It’s a challenge A-list interior designer Jeffrey Alan Marks has also embraced. Marks is so enamored of the classic farmhouse style that he recently purchased and is renovating a 1924 farmhouse in Montecito, California. However, spec farmhouses that are becoming more common in Southern California often “have that influence but don’t always have that charm,” he says.
Requests to design a modern farmhouse provide a conceptual framework within which Marks can showcase his craft and provide the nuance needed to keep the style from becoming too literal.
“Everybody wanted Tuscan for 10 years, and you know exactly when those homes were built now. The same thing could happen again,” he says. “That’s why I try to create a more eclectic look. Especially with interior decorating, my tastes go to Gustavian, early American, contemporary, English, a little bit of French. It’s all about the mix.”
The home Marks recently finished as interior architect in Ross, California, is a showcase for that eclecticism, with a house full of luxe-yet-livable furnishings and finishes that elevate it beyond the expected. “I step in as interior architect right off the bat and try to add moldings and textures and doors — materials that are more layered than what you might usually find,” he says. “It adds a level of sophistication, steering the interiors away from the Restoration Hardware feel.”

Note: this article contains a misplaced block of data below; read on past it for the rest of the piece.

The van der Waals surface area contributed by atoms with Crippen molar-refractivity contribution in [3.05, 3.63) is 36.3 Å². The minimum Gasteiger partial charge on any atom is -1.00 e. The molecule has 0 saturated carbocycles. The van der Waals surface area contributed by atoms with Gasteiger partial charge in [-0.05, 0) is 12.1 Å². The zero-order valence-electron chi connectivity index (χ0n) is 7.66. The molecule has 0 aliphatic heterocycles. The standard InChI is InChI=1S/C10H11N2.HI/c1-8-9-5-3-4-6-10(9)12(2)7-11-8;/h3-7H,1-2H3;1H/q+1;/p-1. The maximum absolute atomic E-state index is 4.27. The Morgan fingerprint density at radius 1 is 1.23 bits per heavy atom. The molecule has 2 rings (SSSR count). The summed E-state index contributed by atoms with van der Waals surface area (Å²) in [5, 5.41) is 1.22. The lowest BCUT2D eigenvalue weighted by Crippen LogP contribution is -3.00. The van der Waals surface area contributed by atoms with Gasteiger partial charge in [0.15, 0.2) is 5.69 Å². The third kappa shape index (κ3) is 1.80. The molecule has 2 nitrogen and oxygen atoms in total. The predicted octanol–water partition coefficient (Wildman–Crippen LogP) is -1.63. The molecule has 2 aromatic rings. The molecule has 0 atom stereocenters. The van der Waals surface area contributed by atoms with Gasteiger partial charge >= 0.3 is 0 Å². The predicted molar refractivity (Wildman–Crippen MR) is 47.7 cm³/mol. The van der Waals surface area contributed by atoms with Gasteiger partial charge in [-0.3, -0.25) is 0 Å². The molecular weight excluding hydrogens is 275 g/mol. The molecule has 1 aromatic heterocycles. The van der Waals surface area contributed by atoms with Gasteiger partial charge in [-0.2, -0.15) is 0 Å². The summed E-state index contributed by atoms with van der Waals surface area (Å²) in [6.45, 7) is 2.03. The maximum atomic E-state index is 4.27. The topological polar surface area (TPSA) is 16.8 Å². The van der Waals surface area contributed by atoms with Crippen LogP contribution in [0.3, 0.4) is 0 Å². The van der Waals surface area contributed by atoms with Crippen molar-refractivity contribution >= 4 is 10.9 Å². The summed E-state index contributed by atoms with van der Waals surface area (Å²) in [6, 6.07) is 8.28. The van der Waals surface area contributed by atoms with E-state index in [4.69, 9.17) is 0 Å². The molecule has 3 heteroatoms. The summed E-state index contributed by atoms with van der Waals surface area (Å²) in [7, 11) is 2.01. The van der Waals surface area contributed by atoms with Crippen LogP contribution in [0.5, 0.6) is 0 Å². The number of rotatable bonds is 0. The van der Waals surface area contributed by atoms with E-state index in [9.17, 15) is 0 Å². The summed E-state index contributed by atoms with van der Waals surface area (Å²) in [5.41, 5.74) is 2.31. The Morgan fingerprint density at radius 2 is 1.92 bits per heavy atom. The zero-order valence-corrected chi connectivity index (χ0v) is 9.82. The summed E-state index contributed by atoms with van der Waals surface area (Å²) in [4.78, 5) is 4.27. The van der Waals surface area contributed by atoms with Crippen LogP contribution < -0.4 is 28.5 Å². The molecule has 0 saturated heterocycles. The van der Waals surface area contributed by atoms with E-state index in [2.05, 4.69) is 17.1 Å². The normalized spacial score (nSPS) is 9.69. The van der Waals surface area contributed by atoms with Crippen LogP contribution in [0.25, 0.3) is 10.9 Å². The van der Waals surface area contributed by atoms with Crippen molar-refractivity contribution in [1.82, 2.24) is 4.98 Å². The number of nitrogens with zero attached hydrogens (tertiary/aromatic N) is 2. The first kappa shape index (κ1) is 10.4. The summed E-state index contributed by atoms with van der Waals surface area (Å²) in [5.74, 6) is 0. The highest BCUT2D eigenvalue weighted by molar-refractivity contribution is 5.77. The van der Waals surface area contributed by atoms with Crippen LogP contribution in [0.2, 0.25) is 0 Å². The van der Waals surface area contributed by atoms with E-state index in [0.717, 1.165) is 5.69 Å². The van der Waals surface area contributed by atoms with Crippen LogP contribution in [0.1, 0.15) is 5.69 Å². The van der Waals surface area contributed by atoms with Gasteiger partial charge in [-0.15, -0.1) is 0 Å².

Marks also infuses his designs with subtle colors that add life beyond the typical stark white walls — a strategy shared by Decker. “When referencing the color palette for our Bethesda modern farmhouse, we selected colors found in nature,” she says.
This is another important tactic being used by architects and designers in order to keep modern farmhouses feeling more enduring and less trendy.
“I understand why people want something familiar,” says Holder, of the temptation of following such strict architectural trends, “but it’s important not to fall into fashion. Architecturally, you have problems if your house is dated. You can have that farmhouse influence, with a reverence for the authenticity of the lifestyle that you’re celebrating, say something critically without mimicking, and create something fresh, new and timeless.”
By Jaymi Naciri
This article originally appeared in Homes & Estates.